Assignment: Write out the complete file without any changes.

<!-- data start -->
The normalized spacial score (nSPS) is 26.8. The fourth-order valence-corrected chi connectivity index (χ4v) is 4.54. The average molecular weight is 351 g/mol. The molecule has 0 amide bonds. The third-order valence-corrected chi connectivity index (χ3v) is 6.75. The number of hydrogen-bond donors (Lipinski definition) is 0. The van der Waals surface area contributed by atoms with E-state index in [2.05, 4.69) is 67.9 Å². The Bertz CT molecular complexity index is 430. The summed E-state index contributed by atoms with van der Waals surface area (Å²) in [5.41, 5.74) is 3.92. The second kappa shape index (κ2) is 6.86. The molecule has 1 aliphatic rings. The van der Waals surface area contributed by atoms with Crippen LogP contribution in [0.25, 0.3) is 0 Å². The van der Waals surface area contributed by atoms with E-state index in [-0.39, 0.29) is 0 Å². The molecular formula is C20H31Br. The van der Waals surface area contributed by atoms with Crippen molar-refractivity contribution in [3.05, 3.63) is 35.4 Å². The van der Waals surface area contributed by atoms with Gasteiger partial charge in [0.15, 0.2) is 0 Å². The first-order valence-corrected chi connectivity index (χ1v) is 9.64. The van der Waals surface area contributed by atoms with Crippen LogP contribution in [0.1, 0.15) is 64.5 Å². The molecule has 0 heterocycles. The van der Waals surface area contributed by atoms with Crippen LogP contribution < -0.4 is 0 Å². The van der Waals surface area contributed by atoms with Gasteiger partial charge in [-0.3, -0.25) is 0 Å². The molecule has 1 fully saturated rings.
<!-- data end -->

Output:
The normalized spacial score (nSPS) is 26.8. The fourth-order valence-corrected chi connectivity index (χ4v) is 4.54. The average molecular weight is 351 g/mol. The molecule has 0 amide bonds. The third-order valence-corrected chi connectivity index (χ3v) is 6.75. The number of hydrogen-bond donors (Lipinski definition) is 0. The van der Waals surface area contributed by atoms with E-state index in [2.05, 4.69) is 67.9 Å². The Bertz CT molecular complexity index is 430. The summed E-state index contributed by atoms with van der Waals surface area (Å²) in [5.41, 5.74) is 3.92. The second kappa shape index (κ2) is 6.86. The molecule has 1 aliphatic rings. The van der Waals surface area contributed by atoms with Crippen LogP contribution in [0.25, 0.3) is 0 Å². The van der Waals surface area contributed by atoms with E-state index in [-0.39, 0.29) is 0 Å². The molecular formula is C20H31Br. The van der Waals surface area contributed by atoms with Crippen molar-refractivity contribution in [3.05, 3.63) is 35.4 Å². The van der Waals surface area contributed by atoms with Gasteiger partial charge in [0.15, 0.2) is 0 Å². The first-order valence-corrected chi connectivity index (χ1v) is 9.64. The van der Waals surface area contributed by atoms with Crippen LogP contribution in [0.1, 0.15) is 64.5 Å². The molecule has 0 heterocycles. The van der Waals surface area contributed by atoms with Crippen LogP contribution < -0.4 is 0 Å². The van der Waals surface area contributed by atoms with Gasteiger partial charge in [-0.3, -0.25) is 0 Å². The molecule has 1 fully saturated rings.